Dr. Vessal was highly interested in academic medical journalism and he founded an English medical journal in Shiraz University Medical School in 1970 which was indexed in Index Medicus. He was the editor in chief of the journal. The current title of Journal is “Iranian Journal of Medical Sciences’’. Since that time, he was a true supporter of medical journalism in Iran and he was influential as an active editor, a peer reviewer or author (2).  
For his fruitful academic life in1992, Dr. Vessal was selected as a permanent member of the Academy of Medical Sciences of Iran. Six years later in 1998, he and his colleagues established an English international journal entitled the “Archives of Iranian Medicine” affiliated to “the Iranian Academy of Medical Sciences”. The third medical periodical was founded by Dr. Vessal in 2003 named the “Iranian Journal of Radiology” affiliated to the Tehran University of Medical Sciences (recently from volume 20, issue 1 it publishes under the new title: “Innovative Journal of Radiology”).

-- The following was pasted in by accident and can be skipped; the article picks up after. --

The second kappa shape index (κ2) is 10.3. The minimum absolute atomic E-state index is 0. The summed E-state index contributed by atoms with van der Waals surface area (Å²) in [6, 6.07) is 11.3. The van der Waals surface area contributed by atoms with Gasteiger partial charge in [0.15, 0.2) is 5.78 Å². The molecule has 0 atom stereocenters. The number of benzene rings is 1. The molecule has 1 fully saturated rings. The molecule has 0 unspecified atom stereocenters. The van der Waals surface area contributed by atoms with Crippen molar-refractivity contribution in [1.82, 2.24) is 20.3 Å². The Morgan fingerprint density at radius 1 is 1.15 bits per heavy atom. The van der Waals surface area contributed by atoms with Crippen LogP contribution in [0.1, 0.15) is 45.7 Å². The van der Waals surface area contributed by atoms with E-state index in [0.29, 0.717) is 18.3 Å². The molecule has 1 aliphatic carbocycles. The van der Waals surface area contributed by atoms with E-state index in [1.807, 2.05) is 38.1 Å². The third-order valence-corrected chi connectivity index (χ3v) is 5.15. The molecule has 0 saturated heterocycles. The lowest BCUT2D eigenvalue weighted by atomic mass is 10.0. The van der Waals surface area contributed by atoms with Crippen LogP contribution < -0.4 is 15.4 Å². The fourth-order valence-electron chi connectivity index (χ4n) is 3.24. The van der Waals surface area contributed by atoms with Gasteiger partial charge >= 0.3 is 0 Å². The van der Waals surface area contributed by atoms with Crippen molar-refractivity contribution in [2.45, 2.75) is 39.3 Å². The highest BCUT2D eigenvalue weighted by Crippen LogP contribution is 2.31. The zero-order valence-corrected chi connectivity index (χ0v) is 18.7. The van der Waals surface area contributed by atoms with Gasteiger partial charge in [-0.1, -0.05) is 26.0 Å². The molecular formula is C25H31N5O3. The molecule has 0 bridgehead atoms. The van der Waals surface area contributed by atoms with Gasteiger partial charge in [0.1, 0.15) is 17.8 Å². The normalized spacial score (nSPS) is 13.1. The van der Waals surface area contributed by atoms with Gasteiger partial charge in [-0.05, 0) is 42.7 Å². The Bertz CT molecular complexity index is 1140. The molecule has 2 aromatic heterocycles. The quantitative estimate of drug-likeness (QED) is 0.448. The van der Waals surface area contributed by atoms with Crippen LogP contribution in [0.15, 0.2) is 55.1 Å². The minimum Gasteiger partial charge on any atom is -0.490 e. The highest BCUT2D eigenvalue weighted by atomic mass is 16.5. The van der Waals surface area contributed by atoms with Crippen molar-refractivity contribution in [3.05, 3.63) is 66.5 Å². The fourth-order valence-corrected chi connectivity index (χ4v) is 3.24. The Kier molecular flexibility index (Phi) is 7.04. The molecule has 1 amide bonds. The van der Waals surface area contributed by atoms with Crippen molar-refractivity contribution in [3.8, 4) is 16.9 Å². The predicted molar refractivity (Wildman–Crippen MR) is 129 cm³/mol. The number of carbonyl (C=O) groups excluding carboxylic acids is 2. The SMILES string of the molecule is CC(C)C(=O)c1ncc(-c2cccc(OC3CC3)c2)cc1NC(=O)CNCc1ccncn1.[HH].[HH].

Dr. Vessal and his co–authors wrote the history of development of radiology in Iran in a review article which is very informative. According to their study, the history of radiology in Iran dates back to 94 years ago when Professor Mahmud Hessabi (1903-1992), a French-trained scientist and engineer with interest in X-ray physics tried to put together the first experimental machine in 1929. His brother, Dr. Mohammad Hessabi, was also a French-trained clinical radiologist who was the first trained radiologist in Iran. In addition, Dr. Bonakdarpour was the first US-trained Iranian radiologist to join the combined radiology-radiotherapy department at the Tehran University in 1958 and served there until 1963. The major development of radiology in 1970 was the beginning of the residency program in Iran. The residency program was expanded to four years starting in 2004 and fellowship courses were approved for major training centers with emphasis on interventional radiology. In Iran, the first nuclear medicine facilities were installed at the Nemazi Hospital of Shiraz as a section of the Department of Radiology and later in the Shariati Hospital of Tehran” (3).